Next, Governor Rick Perry. And here things get interesting.
As everyone in Texas knows, the Texas Governor's Mansion was torched, almost certainly by an arsonist, the Sunday before Rick Perry was due to appear here. That's right: the man lost his house (or residence, anyway) some hundred hours before his appearance on the podium. As if to emphasize the circumstances, a quirky little film about the Perry family (one boy, one girl) starts and ends with a shot of the mansion in its former, pristine state.
Mrs. Perry introduces the Governor. Again, muted applause. The plain truth is that there is a segment of GOPers who dislike the Governor, perhaps even loathe him, not least because of the business tax he pushed through the legislature as a means of funding schools. If one were to spend a lifetime searching for--by GOP lights--the most horrifying conjunction of two English words, one could hardly do better than combine the word "business" with the word "tax."
Beyond his positions, there has always been the image of Perry as a place-holder, as his Lieutenant Governor's beneficiary of W's ascension to the White House, as a tool of Bush, Rove and DeLay who has kept his job thanks to the Dems' incompetence in recruiting a worthwhile foe. (By contrast, John Cornyn, who entered the US Senate to catcalls of "Bush Machine," has distinguished himself, especially in matters of energy. About which, more anon.)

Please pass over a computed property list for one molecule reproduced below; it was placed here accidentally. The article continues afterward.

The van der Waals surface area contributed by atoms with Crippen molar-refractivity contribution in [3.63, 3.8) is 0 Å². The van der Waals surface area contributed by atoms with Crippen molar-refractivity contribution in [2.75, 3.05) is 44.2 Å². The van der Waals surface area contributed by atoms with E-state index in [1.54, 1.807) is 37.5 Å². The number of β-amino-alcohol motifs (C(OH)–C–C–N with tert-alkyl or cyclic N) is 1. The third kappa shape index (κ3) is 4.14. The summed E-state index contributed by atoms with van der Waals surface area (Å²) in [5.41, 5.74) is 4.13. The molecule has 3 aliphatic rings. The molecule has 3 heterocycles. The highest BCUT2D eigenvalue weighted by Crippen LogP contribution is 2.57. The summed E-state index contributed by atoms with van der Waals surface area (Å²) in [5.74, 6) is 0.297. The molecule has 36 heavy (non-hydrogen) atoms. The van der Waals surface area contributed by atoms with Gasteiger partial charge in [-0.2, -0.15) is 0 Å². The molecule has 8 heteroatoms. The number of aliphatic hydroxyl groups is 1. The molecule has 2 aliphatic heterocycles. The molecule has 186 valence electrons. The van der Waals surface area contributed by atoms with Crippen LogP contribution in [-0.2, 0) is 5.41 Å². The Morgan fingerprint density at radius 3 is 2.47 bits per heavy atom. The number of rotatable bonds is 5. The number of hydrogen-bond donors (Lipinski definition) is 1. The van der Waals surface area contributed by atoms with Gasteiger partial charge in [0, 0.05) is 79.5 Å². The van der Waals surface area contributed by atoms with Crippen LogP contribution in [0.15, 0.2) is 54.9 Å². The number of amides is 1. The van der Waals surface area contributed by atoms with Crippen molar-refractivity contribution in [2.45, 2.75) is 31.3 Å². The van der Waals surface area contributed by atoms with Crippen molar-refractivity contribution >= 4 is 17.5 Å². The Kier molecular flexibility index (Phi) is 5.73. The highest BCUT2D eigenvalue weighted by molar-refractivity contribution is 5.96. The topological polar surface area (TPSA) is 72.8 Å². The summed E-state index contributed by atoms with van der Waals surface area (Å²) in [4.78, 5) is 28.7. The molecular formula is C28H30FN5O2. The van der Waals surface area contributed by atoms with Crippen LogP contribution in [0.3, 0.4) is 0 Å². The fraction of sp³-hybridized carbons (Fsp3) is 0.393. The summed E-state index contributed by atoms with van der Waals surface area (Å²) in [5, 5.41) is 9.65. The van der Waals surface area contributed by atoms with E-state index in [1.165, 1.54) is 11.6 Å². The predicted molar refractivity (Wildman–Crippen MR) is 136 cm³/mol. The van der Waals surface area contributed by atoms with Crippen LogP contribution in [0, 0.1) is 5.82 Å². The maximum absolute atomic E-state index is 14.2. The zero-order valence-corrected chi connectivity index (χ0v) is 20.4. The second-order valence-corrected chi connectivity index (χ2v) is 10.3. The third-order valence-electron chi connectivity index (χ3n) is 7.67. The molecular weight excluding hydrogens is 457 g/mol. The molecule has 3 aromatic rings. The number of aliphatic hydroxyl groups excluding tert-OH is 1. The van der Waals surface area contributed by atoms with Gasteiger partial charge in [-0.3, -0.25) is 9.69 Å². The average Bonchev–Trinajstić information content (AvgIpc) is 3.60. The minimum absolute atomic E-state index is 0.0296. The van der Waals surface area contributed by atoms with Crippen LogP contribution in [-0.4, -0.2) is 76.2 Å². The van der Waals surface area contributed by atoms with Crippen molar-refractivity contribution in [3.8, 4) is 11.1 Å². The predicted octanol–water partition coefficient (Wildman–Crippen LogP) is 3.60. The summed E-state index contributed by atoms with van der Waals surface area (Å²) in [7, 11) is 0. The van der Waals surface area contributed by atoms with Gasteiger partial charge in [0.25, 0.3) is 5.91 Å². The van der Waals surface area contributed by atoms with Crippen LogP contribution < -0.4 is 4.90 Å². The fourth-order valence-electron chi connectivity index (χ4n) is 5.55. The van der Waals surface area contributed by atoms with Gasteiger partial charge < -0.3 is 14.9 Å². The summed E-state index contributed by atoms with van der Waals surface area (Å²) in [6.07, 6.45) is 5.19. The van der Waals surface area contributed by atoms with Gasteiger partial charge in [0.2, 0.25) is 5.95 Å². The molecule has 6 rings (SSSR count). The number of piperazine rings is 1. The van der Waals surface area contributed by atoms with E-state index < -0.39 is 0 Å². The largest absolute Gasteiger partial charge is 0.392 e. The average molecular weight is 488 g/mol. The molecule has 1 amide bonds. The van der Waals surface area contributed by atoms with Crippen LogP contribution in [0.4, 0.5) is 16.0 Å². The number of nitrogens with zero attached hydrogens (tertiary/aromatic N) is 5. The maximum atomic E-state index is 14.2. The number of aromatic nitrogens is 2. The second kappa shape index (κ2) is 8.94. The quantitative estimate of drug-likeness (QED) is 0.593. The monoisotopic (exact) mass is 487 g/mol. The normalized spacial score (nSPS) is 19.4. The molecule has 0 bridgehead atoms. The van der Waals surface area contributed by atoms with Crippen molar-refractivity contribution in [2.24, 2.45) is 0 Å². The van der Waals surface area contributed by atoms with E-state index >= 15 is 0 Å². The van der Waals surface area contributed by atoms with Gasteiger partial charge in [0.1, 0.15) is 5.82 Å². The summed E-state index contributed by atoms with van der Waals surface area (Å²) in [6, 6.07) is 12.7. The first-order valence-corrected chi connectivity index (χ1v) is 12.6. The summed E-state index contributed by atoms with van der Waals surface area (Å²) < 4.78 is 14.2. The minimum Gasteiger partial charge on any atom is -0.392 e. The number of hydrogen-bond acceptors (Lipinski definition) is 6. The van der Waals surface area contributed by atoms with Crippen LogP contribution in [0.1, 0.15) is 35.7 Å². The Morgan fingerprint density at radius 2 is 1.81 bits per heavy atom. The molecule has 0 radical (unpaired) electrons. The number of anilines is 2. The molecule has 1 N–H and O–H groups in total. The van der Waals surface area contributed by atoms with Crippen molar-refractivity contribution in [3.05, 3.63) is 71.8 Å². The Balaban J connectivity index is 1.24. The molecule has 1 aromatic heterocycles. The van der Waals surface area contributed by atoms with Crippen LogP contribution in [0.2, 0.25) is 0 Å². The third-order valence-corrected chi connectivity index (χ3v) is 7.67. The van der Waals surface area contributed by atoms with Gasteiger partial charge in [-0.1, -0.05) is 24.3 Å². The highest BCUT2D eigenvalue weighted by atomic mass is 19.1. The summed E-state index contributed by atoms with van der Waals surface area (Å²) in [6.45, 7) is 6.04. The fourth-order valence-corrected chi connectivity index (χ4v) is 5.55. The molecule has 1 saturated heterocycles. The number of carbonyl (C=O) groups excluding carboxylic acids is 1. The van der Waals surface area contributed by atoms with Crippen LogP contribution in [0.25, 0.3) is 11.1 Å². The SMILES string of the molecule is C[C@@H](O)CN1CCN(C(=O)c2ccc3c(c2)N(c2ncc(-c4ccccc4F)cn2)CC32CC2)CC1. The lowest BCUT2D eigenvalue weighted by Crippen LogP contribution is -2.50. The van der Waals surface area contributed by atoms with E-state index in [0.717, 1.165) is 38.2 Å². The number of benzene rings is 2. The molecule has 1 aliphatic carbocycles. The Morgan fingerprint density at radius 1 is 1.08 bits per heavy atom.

Perry does what he does with what he has . . . and then, ten minutes in, starts winning the crowd over. The plain fact is that there are several positions the GOP holds that are widely popular (not that voters, this time 'round, may be swayed--another story). Among these are voter picture ID, gay marriage, increased border security; Perry hits all of these hard, and well. He also goes on at length about Texas's 10 billion-dollar surplus, at a time when California and New York (the two biggest Texas bugabooes, after Massachusetss) are deep in the red.
Then, the finish: Perry's call for party unity, at a time when Perry finds himself the potential target of party disunity. (In the following days, volunteers will materialize on the skyway between the GRB and the Hilton Hotel and hand out stickers: Kay Bailey Hutchison for Governor.)
And, now, the Really Weird Moment.